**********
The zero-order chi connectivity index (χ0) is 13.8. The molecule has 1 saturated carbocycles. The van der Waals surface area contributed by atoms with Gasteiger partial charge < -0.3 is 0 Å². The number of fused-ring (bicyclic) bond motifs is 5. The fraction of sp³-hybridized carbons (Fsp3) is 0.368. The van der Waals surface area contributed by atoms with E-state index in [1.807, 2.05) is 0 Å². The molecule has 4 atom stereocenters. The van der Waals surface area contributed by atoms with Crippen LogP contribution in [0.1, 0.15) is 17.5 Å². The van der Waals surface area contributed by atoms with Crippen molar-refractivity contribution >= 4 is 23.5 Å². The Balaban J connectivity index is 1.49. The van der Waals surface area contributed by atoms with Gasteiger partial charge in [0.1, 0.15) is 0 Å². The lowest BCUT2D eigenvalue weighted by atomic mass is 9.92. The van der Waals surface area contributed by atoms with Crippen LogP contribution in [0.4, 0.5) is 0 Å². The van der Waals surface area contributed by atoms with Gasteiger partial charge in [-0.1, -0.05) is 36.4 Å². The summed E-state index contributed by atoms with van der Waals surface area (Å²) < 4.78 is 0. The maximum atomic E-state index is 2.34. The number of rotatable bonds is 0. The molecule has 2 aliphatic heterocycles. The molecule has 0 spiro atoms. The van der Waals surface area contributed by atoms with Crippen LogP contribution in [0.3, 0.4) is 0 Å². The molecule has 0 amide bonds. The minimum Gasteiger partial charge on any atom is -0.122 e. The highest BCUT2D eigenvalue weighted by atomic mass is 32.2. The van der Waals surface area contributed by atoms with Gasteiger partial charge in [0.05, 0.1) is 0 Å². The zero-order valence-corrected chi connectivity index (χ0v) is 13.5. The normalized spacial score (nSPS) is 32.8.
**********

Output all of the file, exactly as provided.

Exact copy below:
The zero-order chi connectivity index (χ0) is 13.8. The molecule has 1 saturated carbocycles. The van der Waals surface area contributed by atoms with Gasteiger partial charge < -0.3 is 0 Å². The number of fused-ring (bicyclic) bond motifs is 5. The fraction of sp³-hybridized carbons (Fsp3) is 0.368. The van der Waals surface area contributed by atoms with E-state index in [1.807, 2.05) is 0 Å². The molecule has 4 atom stereocenters. The van der Waals surface area contributed by atoms with Crippen LogP contribution in [0.1, 0.15) is 17.5 Å². The van der Waals surface area contributed by atoms with Crippen molar-refractivity contribution >= 4 is 23.5 Å². The Balaban J connectivity index is 1.49. The van der Waals surface area contributed by atoms with Gasteiger partial charge in [0.1, 0.15) is 0 Å². The lowest BCUT2D eigenvalue weighted by atomic mass is 9.92. The van der Waals surface area contributed by atoms with Crippen LogP contribution in [0.4, 0.5) is 0 Å². The van der Waals surface area contributed by atoms with Gasteiger partial charge in [-0.1, -0.05) is 36.4 Å². The summed E-state index contributed by atoms with van der Waals surface area (Å²) < 4.78 is 0. The maximum atomic E-state index is 2.34. The number of rotatable bonds is 0. The molecule has 2 aliphatic heterocycles. The molecule has 0 spiro atoms. The van der Waals surface area contributed by atoms with Crippen LogP contribution in [0.3, 0.4) is 0 Å². The molecule has 0 amide bonds. The minimum Gasteiger partial charge on any atom is -0.122 e. The highest BCUT2D eigenvalue weighted by atomic mass is 32.2. The van der Waals surface area contributed by atoms with Gasteiger partial charge in [0.05, 0.1) is 0 Å². The zero-order valence-corrected chi connectivity index (χ0v) is 13.5. The normalized spacial score (nSPS) is 32.8.